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GUD provides commands for setting and clearing breakpoints, selecting stack frames, and stepping through the program.
C-x C-a C-b (
gud-break), when called in a source
buffer, sets a debugger breakpoint on the current source line. This
command is available only after starting GUD. If you call it in a
buffer that is not associated with any debugger subprocess, it signals
The following commands are available both in the GUD interaction buffer and globally, but with different key bindings. The keys starting with C-c are available only in the GUD interaction buffer, while those starting with C-x C-a are available globally. Some of these commands are also available via the tool bar; some are not supported by certain debuggers.
gud-step). If the line contains a function call, execution stops after entering the called function.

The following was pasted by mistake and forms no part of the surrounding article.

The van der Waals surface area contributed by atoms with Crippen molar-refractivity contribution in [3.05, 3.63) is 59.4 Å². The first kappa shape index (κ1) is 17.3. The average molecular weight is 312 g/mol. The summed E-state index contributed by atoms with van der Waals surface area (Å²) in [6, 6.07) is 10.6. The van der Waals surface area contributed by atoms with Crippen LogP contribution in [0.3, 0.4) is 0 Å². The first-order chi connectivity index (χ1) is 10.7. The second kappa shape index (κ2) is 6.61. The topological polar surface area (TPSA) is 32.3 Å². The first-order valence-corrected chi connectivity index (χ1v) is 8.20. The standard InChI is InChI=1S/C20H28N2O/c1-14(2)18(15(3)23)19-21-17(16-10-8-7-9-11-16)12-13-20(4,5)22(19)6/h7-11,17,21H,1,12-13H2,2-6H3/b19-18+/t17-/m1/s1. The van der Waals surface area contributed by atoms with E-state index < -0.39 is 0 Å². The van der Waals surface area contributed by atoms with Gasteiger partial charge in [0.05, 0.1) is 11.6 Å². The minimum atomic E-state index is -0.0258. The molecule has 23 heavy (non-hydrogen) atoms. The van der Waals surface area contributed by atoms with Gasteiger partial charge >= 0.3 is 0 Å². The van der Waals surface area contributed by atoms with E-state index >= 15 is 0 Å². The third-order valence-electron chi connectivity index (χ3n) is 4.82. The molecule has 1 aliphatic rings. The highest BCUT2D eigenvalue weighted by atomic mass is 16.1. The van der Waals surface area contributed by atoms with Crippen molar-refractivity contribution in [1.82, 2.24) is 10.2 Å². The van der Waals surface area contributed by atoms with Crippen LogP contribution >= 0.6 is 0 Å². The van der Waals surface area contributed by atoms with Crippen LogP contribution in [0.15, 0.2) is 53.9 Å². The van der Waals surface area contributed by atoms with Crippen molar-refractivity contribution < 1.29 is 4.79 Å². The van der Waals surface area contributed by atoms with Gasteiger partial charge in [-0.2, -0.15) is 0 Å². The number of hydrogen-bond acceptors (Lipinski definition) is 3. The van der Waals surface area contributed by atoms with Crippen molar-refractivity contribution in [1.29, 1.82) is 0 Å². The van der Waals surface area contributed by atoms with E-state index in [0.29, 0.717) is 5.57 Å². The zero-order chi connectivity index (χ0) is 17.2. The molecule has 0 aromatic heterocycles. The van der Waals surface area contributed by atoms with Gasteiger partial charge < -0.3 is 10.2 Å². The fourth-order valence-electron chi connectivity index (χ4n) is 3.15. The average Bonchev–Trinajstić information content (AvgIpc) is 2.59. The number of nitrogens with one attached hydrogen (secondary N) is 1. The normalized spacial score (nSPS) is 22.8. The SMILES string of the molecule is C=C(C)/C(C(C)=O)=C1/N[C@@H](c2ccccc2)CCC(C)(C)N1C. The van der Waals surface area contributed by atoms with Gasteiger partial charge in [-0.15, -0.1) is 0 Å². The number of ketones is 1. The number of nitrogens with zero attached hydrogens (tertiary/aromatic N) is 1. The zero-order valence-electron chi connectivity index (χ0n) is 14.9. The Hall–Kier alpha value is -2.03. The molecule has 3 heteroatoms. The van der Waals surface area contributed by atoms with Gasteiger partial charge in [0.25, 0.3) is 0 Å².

gud-print). If Emacs does not print the exact expression that you want, mark it as a region first.
gud-remove). If you use this command in the GUD interaction buffer, it applies to the line where the program last stopped.
gud-tbreak). If you use this command in the GUD interaction buffer, it applies to the line where the program last stopped.
gud-up). This is equivalent to the GDB command ‘up’.
gud-down). This is equivalent to the GDB command ‘down’.
gud-until). The program will run until it hits a breakpoint, terminates, gets a signal that the debugger is checking for, or reaches the line on which the cursor currently sits.
If you are using GDB, these additional key bindings are available:
gud-jumptransfers the program's execution point to the current line. In other words, the next line that the program executes will be the one where you gave the command. If the new execution line is in a different function from the previously one, GDB prompts for confirmation since the results may be bizarre. See the GDB manual entry regarding
gud-gdb-complete-command). This key is available only in the GUD interaction buffer.
These commands interpret a numeric argument as a repeat count, when that makes sense.
Because <TAB> serves as a completion command, you can't use it to enter a tab as input to the program you are debugging with GDB. Instead, type C-q <TAB> to enter a tab.